Kenya set to break ground on colossal coal-fired power plant

Kenya is set to start building a giant coal-fired power station at Manda Bay near the port city of Lamu following the signing of a $1.9bn agreement between Amu Power and China Power Global.

Using the latest supercritical technology, the 1GW plant is expected to boost Kenya’s generating capacity by 40%. The Kenyan government hopes work will start in June or July and that the plant will start producing electricity by 2019.

Charles Keter, Kenya’s energy secretary (pictured), said a power-purchase agreement had been "initialled" and a contract to build a 400kV transmission line from Lamu to Nairobi had been awarded.

He anticipated complaints on environmental grounds by saying modern coal plants are not as damaging as they used to be, and its construction was essential to country’s industrial future.

"Newly built coal plant are environmentally clean," he said. "If you look at China, most of their power supply is through coal. So, given that Kenya requires over 30GW of power to be an industrialised nation, we require all kinds of sources of power."

Plans to build the Lamu Power Project were first announced in 2013, when the Kenyan government asked for expressions of interest. In September 2014 a public-private partnership deal was signed with the Amu Power a special purpose company set up by two Kenyan firms, Gulf Energy and Centum Investment.

The consortium will finance and build the plant, then operate it for a 25-year concession period. About $1bn of the funding was provided by the Industrial Commercial Bank of China.

The project was expected to begin in September 2015, but was delayed by problems acquiring the land and resettling the people who would be displaced by the project.

China Power Global will now build the plant over 400ha on a coastal site about 20km north of Lamu. It will consist of three 350MW units with a coal receiving terminal for handling pulverised coal. This will initially be imported, and later will use recently discovered Kenyan coal.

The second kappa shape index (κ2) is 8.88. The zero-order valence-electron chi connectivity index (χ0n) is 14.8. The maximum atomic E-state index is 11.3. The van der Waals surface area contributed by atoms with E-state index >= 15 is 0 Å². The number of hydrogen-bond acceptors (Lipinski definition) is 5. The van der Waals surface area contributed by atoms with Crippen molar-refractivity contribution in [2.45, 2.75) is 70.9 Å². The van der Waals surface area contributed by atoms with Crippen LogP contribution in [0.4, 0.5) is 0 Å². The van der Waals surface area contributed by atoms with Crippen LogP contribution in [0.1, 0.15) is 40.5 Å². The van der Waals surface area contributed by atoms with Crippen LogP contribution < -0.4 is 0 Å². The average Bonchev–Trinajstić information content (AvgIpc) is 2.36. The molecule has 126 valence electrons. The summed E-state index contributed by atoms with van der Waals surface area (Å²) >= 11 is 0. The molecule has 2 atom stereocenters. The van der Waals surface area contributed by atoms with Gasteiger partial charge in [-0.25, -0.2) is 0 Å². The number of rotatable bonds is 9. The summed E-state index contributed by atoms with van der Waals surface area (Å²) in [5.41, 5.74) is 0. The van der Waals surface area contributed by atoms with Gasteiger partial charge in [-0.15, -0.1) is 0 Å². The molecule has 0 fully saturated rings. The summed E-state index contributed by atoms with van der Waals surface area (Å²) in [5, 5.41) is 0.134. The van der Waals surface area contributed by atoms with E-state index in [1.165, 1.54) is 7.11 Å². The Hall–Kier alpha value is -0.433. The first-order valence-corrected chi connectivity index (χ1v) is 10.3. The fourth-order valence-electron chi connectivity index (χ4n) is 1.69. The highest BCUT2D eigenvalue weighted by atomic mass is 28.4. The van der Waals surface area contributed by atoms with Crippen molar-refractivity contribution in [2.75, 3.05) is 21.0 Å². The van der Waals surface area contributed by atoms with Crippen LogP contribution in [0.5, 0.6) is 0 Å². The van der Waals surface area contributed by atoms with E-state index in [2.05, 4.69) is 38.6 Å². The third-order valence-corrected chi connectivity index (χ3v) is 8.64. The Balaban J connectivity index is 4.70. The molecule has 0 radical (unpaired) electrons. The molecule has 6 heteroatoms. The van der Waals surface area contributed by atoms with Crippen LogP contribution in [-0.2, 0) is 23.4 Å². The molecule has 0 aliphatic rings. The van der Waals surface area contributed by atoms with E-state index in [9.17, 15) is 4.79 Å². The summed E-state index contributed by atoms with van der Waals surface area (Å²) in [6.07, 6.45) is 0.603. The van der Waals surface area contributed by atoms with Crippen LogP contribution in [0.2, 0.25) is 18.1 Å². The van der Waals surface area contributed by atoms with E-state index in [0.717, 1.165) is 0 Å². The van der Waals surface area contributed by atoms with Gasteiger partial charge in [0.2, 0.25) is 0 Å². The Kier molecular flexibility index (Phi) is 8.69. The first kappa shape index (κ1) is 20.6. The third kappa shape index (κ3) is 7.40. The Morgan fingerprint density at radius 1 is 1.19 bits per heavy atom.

The plant’s smokestack will be 210m high, meaning it would be Africa’s tallest structure if it is finished before a 250-m skyscraper now planned for Morocco.

PowerChina said it plans to hire 1,400 Chinese workers, constituting 40% of the plant’s labour force.

The project is being billed as part of the Lamu Port, South Sudan, Ethiopia Transport project (LAPSSET), a grand plan to link Kenya, Ethiopia and South Sudan with a rail, road, fibre-optic and pipeline corridor.

Image: Charles Keter signs the agreement with China Power Global (Amu Power)

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  1. 1. “Newly built coal plant are environmentally clean”. This is nonsense. I’m going to use a Wikipedia entry as I’m short of time…

    “Fossil fueled power stations are major emitters of carbon dioxide (CO2), a greenhouse gas which according to a consensus opinion of scientific organisations is a contributor to global warming. Per unit of electric energy, brown coal emits nearly two times as much CO2 as natural gas, and black coal emits somewhat less than brown. Carbon capture and storage of emissions is not currently available.”

    2. “If you look at China, most of their power supply is through coal. So, given that Kenya requires over 30GW of power to be an industrialised nation, we require all kinds of sources of power.” This is a logical fallacy. The first sentence may be true, but does not lead to the conclusion of the second sentence. Apart from that, it’s all good and makes total sense.

    3. Additionally:

    “Lamu Old Town [a world heritage site] is the oldest and best-preserved Swahili settlement in East Africa, retaining its traditional functions. Built in coral stone and mangrove timber, the town is characterized by the simplicity of structural forms enriched by such features as inner courtyards, verandas, and elaborately carved wooden doors.” What it’s clearly lacking, however, is a 1/4km high chimney down the road to really set it off.

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